Johannes Vogt Gallery is pleased to present “On Our Way”, the first solo exhibition by Les Rogers at the gallery. In a suite of large-scale abstract paintings that subtly evoke narratives, Rogers invites us to witness his most intimate works to date. Produced in the course of the last few months these paintings stand before us like characters acting towards an unknown end. Some of the most visceral works in his career, Les Rogers presents his 9th solo show in New York.
“On Our Way” offers a group of paintings which, unlike previous efforts, do not contain glints of painted realism, layers of quotations, or specific popular and historical allusions. Each work takes shape initially from impulse, freshly drawn by figuration intermixed with areas of saturated pure color. The viewer encounters shapes protruding and expanding to form a world of their own.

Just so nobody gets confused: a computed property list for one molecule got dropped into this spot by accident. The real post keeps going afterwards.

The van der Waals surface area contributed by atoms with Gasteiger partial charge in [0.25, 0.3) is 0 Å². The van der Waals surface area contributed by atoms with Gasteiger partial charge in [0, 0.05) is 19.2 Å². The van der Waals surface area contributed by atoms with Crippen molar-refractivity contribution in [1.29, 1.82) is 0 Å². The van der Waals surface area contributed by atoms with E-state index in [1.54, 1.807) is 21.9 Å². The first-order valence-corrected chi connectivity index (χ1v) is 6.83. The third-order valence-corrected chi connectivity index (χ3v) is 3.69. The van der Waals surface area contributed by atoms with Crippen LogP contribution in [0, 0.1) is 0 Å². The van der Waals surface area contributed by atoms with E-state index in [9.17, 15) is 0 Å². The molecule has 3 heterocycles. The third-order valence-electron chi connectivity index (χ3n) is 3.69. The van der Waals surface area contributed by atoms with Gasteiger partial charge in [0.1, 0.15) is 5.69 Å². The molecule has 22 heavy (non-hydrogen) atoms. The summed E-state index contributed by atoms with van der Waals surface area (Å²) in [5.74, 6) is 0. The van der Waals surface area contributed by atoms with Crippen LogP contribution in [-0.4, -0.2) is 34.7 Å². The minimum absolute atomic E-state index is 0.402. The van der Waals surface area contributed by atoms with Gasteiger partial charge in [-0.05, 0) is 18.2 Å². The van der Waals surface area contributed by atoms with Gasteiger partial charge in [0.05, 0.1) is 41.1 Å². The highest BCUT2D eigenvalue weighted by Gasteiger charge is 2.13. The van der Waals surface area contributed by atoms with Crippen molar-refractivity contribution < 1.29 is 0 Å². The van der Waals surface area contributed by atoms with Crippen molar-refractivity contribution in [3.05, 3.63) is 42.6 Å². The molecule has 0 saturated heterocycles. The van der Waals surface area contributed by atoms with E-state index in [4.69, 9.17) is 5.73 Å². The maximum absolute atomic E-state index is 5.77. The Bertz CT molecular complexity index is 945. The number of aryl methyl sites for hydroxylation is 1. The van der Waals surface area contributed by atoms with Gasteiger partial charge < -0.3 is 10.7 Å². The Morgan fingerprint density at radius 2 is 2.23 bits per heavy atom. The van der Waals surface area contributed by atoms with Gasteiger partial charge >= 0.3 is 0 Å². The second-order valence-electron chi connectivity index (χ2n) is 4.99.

In “Fearless”, vertical planes of color on the right side of the painting read as cloaked figures that converse with a playfully and richly colored protagonist on the left. Unexpected combinations of color and shape trigger the viewer’s curiosity as to the nature of the scene, leaving a constant quest for stability in the oscillation between abstraction and figuration. This motion is the main driving force for the painting’s sense of “becoming”.
Other titles in the show imply activities and movements: “Leader”, “Watching Over” and “On Our Way” which provides the show with its main theme. Rogers is reevaluating the central topics of his artistic oeuvre at the midpoint of his life, a period in which he observed nature’s beauty in the birth of his second child while relocating his studio and residence.
The artist, in the presence of so many new voices, faces and places, responds boldly. Decisions are made instinctively and reactions come at first blush or burst. Rogers’ work has been described as having a “promiscuity of style” (LA Times) and as having a “penchant for stylistic promiscuity” (New York Times). Here we explore the artist boiling down his approaches. Wild gestural expressionism is now more tightly contained yet still reverberating.